Twenty Moments is an annual feature on the blog where I take you behind some of the photos that helped shape my year.
Yesterday’s post was about one form of loss suffered in the April tornado. Today is another. Twelve year old Diva Rigney lost her horse. The horse’s name was Sally. Diva lived on US Highway 72 in the Coxey community west of Athens. Her horse was pastured near her home. The area was devastated as the tornado swept across Highway 72 and Diva’s horse became one of the casualties. Maybe to me the death of a horse is not such a big deal. After all, two people lost their lives in a trailer park next to Diva’s home. To Diva, the loss was devastating.
This story is one I discovered during a visit to the Coxey Church of Christ. The church suffered heavy damage and one of the members asked me if I had seen the horse’s grave out front. I had not and she began telling me the story. The only problem was she did not know whose horse it had been. The animal was found badly injured in the front of the church so a grave was dug there and the horse was buried. They suggested I try a nearby farm which I did. The owners didn’t know who owned the horse but a lady out there helping knew the trainer who was teaching a little girl to ride. She gave me a phone number and I made a call. A few calls later and I had a meeting lined up with Diva and her mom and dad.
Diva was still learning to ride and she had only ridden Sally one time and the horse threw her that time. Never the less, Diva had a strong affection for her horse. It was the first animal she had owned and she cared for it daily and was getting ready to ride her again. The tornado hit and all that changed. The animal’s back leg was badly injured and the horse was put down. The church kindly agreed to allow the animal to be buried on their property. Diva was mourning.
The meeting I set up was perhaps the worst time of day for a photograph. One o’clock was the best time for the family and I agreed knowing a photo was going to be tough in that harsh sun with not a cloud in the sky. Diva had erected a small cross on the grave and I knew I wanted to get the photo of her with that cross. Whenever you encounter really bad light like this the best option I have discovered is to turn your subject’s back to the sun and use a strobe to fill. Because of the way the grave was laid out, the writing on the cross and the direction of the sun I could only get her partially out of the harsh light. I had Diva sit down beside the cross and turn her body so at least her face was shaded. I then added light to her face using an SB28 fired through a white umbrella at very close range on full power.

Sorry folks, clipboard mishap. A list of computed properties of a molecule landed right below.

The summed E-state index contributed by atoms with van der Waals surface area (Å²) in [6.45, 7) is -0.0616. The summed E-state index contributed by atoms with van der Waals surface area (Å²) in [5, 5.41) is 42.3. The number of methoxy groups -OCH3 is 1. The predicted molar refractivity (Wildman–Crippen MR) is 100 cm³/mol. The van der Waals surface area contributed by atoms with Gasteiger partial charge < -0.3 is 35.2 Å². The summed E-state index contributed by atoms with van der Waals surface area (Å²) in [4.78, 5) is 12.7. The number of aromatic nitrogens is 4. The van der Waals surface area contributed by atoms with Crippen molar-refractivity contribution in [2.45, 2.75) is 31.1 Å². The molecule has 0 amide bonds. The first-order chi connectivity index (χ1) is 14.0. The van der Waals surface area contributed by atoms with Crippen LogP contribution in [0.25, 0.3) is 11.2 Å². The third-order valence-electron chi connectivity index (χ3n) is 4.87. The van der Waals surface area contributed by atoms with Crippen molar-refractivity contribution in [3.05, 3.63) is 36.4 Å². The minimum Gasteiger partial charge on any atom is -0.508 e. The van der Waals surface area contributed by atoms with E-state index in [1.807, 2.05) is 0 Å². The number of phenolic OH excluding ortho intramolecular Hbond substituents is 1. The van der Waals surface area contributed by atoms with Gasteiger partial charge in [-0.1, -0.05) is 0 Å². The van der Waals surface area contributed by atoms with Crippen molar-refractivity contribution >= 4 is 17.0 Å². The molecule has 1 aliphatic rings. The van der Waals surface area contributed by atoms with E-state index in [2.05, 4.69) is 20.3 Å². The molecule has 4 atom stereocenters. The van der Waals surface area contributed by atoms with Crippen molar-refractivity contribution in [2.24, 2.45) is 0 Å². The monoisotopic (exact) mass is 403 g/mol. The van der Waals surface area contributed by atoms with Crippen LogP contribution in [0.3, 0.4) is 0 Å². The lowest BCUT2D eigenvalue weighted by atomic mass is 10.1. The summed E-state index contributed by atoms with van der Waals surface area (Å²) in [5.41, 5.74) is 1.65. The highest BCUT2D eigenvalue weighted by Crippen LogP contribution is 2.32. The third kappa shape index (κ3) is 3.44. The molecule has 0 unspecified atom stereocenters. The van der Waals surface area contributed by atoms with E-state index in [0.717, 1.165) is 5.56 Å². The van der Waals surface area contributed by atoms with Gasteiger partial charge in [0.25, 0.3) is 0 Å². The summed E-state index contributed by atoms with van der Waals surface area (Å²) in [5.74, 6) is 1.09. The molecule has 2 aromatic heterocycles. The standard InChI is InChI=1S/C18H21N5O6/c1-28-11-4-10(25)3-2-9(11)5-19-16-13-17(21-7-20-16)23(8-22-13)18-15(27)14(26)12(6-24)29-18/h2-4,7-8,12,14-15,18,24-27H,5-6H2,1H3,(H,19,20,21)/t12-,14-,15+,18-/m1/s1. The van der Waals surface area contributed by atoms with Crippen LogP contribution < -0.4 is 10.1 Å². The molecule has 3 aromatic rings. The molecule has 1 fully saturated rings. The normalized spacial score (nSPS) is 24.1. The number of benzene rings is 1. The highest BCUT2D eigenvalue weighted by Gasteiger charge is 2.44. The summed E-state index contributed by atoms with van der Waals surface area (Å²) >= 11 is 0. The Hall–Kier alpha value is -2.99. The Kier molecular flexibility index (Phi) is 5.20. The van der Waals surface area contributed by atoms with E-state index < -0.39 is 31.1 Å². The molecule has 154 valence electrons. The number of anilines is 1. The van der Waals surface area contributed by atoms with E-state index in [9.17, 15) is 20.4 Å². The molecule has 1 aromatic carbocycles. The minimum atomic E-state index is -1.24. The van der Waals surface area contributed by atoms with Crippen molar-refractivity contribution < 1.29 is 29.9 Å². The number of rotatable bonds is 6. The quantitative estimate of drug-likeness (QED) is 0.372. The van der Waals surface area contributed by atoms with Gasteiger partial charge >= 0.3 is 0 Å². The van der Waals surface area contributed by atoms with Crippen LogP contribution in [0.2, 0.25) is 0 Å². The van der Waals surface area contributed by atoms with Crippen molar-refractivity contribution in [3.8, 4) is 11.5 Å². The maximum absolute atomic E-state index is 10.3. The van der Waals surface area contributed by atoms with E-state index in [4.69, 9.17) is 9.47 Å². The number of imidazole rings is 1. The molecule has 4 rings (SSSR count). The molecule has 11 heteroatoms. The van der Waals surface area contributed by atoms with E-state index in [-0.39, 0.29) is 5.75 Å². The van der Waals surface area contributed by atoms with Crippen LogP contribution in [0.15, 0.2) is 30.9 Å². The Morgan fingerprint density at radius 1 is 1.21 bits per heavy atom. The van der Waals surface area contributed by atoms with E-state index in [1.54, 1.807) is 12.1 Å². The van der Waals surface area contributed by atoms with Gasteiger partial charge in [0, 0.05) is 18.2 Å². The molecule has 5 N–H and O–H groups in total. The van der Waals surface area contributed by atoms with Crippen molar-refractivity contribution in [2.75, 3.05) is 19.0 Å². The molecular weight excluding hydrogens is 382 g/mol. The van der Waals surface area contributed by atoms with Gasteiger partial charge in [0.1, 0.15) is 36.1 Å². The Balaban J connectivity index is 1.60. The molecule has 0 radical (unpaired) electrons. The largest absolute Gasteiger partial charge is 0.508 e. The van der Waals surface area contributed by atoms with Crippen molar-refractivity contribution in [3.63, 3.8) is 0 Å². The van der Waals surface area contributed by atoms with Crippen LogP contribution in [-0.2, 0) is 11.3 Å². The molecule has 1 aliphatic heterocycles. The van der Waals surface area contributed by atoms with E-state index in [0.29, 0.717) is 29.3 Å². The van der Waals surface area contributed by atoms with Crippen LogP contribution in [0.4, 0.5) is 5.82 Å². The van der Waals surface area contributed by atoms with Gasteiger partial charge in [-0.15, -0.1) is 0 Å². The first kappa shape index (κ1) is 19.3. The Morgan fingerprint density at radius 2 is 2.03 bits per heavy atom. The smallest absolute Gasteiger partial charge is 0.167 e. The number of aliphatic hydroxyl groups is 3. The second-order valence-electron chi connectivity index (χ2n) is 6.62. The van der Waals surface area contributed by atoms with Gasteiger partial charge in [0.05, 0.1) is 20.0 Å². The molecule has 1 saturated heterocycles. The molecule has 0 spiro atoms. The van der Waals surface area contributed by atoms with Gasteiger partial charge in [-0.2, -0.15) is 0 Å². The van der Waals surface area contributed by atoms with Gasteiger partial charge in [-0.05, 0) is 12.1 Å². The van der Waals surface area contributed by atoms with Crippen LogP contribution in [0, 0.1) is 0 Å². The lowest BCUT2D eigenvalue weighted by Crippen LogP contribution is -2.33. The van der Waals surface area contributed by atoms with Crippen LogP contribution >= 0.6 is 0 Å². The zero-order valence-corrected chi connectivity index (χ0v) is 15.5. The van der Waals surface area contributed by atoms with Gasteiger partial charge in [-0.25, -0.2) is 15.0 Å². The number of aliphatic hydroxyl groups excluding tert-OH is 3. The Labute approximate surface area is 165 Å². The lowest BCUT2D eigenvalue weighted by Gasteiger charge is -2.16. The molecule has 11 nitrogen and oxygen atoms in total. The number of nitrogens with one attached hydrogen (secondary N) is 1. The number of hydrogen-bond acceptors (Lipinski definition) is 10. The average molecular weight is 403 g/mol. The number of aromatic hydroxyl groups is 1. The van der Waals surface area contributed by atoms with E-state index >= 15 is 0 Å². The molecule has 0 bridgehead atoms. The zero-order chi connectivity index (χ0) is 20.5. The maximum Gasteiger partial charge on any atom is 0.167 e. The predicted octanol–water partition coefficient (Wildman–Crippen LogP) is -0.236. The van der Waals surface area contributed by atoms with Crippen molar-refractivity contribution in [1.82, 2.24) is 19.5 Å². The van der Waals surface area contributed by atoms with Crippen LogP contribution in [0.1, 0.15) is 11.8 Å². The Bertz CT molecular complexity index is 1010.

No solution is perfect but I didn’t want to mess around too long with Diva at the grave. She was very emotional and I knew the longer we were there the tougher it would be for her. I did the photo and I tried to get a video interview but the wind was so noisy the video was not especially good. It was usable but that is about all. Diva cried and her mom comforted her and I felt like a massive intruder. Later; however, Diva got several offers from people around north Alabama who wanted to give her a horse. I know she was able to accept at least one of the offers so there was at least a silver lining to her story.
Twenty Moments is an annual feature on the blog where I take you behind some of the photos I feel helped shape my year.
I have a confession to make. I love shooting girls sports. I do. And it is because of the pony tails. In fact, I think there should be a pony tail requirement somewhere in the rule book. A flying pony tail is just about the coolest thing in the sporting world! Of course, I have very short hair and that is because I have very little hair but that is a bit beside the point; however, if I had hair I think I would wear it in a pony tail. If my mother is reading this, just forget I said that mom! I just love the way a pony tail flies all over the place and makes even average sports pictures a notch or two cooler.